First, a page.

Thomas White Global Investing
Emerging Leaders

Emerging Leaders

February 2012

Rajiv Bajaj, managing director, Bajaj Auto


Rajiv Bajaj

When Bajaj Auto introduced a new low-cost four wheeler recently, it marked another episode in a series of attempts by Indian auto manufacturers to expand the market by launching highly affordable products. Developed from scratch by the company’s research team after several years of work, the vehicle is not much of a looker. Still, behind its straight design lines, the Bajaj RE 60 hides several charms that will be very attractive to potential buyers. Estimated to cost around $2,000, it will be one of the most fuel efficient four wheelers available anywhere in the world, delivering more than 90 miles to a gallon of gasoline. The vehicle not only highlights the adaptability of Bajaj Auto as a manufacturer, but also the tenacity of Rajiv Bajaj, its young CEO, and his uncanny ability to discover new profitable niches for the company.

When Rajiv Bajaj first showcased the prototype four years earlier, the vehicle was a traditional car. It was quite small by conventional standards, but a car nevertheless, and attractive. The prototype was Bajaj’s response to the Tata Nano, the much feted world’s cheapest car, produced by bigger industry rival Tata Motors. Industry heavyweights such as Nissan-Renault CEO Carlos Ghosn predicted that these cheap cars would flood the market, not just in India but in other emerging countries as well. And Bajaj had a big ace up its sleeve. Ghosn was impressed enough with Bajaj’s low-cost engineering and manufacturing prowess that Nissan agreed to source the car from Bajaj and sell it in India and other markets, under its own brand.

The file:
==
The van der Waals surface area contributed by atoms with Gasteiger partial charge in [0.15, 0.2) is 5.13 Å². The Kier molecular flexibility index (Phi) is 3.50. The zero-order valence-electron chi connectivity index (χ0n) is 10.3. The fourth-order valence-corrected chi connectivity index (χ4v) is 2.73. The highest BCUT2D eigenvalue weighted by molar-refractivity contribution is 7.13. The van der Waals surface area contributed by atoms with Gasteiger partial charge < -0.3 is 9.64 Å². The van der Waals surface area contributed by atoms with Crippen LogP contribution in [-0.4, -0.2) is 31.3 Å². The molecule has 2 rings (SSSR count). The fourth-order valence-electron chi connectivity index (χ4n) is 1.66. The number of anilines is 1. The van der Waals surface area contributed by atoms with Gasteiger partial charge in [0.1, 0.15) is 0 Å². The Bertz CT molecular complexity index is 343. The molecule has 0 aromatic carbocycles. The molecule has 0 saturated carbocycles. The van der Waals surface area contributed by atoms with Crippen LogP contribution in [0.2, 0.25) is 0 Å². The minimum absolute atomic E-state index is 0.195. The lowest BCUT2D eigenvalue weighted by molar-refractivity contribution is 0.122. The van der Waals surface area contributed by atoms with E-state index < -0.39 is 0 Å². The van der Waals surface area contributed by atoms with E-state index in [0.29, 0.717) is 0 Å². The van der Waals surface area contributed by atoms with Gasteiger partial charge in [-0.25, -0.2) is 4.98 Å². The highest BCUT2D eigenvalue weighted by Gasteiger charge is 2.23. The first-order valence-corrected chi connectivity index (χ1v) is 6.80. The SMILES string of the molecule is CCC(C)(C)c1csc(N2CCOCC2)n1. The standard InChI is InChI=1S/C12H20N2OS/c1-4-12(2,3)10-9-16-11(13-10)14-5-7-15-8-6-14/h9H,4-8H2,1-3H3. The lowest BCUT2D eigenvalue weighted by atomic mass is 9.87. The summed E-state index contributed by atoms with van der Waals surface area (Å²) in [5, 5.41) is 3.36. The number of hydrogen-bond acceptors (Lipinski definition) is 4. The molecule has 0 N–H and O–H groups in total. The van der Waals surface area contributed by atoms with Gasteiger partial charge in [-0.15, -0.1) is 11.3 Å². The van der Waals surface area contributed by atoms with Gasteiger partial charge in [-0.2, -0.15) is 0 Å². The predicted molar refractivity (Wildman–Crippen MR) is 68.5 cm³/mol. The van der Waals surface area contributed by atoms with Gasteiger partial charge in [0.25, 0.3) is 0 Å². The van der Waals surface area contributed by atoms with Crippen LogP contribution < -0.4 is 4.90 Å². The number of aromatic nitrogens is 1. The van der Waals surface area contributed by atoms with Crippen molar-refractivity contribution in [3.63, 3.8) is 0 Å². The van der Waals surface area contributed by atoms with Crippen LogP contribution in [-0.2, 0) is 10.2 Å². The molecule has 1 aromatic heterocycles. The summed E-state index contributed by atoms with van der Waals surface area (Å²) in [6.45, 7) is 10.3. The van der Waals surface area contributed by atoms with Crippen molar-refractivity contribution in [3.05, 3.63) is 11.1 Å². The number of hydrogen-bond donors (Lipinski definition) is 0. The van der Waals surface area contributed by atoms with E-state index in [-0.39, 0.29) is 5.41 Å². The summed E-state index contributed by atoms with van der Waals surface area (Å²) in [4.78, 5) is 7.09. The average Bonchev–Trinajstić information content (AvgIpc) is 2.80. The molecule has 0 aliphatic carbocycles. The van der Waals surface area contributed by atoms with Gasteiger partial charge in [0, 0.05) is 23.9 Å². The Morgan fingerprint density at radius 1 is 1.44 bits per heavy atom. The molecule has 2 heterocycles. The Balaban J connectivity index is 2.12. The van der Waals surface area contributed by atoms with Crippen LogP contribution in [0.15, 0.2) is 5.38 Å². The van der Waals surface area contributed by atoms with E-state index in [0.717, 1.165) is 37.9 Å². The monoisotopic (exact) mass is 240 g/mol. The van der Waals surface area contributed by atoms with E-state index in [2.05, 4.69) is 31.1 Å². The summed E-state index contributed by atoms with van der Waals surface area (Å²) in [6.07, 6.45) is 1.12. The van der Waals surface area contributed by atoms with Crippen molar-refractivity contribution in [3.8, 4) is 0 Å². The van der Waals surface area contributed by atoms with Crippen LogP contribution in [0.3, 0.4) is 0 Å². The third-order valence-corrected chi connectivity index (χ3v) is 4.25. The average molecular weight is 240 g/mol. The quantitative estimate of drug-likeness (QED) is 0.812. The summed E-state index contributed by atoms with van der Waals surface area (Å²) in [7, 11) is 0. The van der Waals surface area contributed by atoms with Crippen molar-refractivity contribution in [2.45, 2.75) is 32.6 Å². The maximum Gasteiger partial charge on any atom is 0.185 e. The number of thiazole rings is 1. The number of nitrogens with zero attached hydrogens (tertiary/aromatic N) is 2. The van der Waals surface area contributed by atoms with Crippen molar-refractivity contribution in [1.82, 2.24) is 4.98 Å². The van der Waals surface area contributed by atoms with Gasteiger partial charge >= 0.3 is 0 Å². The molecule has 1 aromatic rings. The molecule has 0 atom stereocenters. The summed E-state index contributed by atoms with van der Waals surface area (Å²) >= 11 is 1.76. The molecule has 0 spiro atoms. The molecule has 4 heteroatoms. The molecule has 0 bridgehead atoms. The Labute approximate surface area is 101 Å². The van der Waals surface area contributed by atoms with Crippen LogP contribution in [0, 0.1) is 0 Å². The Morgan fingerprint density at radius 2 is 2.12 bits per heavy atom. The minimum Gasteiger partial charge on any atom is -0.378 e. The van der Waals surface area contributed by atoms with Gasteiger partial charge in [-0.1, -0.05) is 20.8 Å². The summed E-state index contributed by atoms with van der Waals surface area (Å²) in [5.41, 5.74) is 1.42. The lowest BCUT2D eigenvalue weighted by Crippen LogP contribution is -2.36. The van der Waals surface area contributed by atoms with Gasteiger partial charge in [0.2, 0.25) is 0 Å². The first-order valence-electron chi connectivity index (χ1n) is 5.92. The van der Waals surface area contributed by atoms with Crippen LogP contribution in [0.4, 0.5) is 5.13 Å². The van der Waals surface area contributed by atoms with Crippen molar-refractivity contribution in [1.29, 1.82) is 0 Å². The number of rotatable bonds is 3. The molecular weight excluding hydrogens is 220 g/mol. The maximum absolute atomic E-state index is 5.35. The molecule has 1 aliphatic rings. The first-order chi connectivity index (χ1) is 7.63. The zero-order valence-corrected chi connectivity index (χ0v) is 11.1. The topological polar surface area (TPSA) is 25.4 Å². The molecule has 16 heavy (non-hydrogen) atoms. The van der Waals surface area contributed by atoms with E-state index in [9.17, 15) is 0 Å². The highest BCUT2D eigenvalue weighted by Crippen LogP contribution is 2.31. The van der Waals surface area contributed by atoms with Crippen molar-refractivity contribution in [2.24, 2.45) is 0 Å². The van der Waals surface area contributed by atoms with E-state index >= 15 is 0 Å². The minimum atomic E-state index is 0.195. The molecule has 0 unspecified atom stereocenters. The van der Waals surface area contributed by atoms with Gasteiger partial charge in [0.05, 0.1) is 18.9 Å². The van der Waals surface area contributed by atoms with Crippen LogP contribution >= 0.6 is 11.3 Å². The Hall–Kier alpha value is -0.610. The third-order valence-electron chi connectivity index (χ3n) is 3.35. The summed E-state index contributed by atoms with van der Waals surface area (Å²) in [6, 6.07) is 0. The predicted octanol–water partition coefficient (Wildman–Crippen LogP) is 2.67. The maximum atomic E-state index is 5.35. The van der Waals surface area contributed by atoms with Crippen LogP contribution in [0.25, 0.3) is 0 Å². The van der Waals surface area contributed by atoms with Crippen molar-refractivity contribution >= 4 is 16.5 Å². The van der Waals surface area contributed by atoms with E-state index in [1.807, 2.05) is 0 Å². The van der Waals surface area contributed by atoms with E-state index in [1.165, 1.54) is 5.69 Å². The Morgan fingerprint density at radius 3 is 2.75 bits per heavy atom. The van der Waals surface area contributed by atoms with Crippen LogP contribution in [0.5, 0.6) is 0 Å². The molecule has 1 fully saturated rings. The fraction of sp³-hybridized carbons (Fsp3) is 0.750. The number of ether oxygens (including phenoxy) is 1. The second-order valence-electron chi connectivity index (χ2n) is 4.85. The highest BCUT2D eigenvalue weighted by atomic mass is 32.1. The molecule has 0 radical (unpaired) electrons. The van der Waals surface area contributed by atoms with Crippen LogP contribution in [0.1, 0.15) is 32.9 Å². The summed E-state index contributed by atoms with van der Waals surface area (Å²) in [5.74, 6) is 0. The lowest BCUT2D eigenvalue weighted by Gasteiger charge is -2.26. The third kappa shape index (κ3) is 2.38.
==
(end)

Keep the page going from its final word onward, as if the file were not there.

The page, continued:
Then the low-cost car bubble burst. Despite the media accolades, the Tata Nano failed to sell in large numbers. The world’s cheapest car faced an identity crisis as potential consumers didn’t want to be seen in a cheap car, even when they couldn’t afford anything bigger. After seeing this tepid market response, Nissan developed cold feet about its venture with Bajaj Auto. It was considered the end of the road for the four wheeler aspirations of Bajaj Auto, one of the largest global manufacturers of motorcycles as well as three wheeled carriers for people and goods.

But it wasn’t the end of the line for Rajiv Bajaj. Undaunted by Nissan’s loss of interest, though neither company has publicly called off their deal yet, Rajiv moved quickly to realign the vehicle’s target audience from car buyers to cab drivers. Visitors to Asia, particularly India, cannot miss the ubiquitous three wheeled taxis that sputter along in most cities. They are not very comfortable or safe, but are light years ahead of cars when it comes to affordability and cost of running. With the RE 60, Bajaj in now offering a four wheeler that is as economical to run as a three wheeler, but more comfortable and safe. The fact that the new vehicle may usurp Bajaj’s own three wheeled taxi business has not deterred Rajiv, making his swift business plan turnaround even more daring.

In a family business, business is more important than family. Leadership is not a matter of aristocracy but one of meritocracy even in a family business.

— Rajiv Bajaj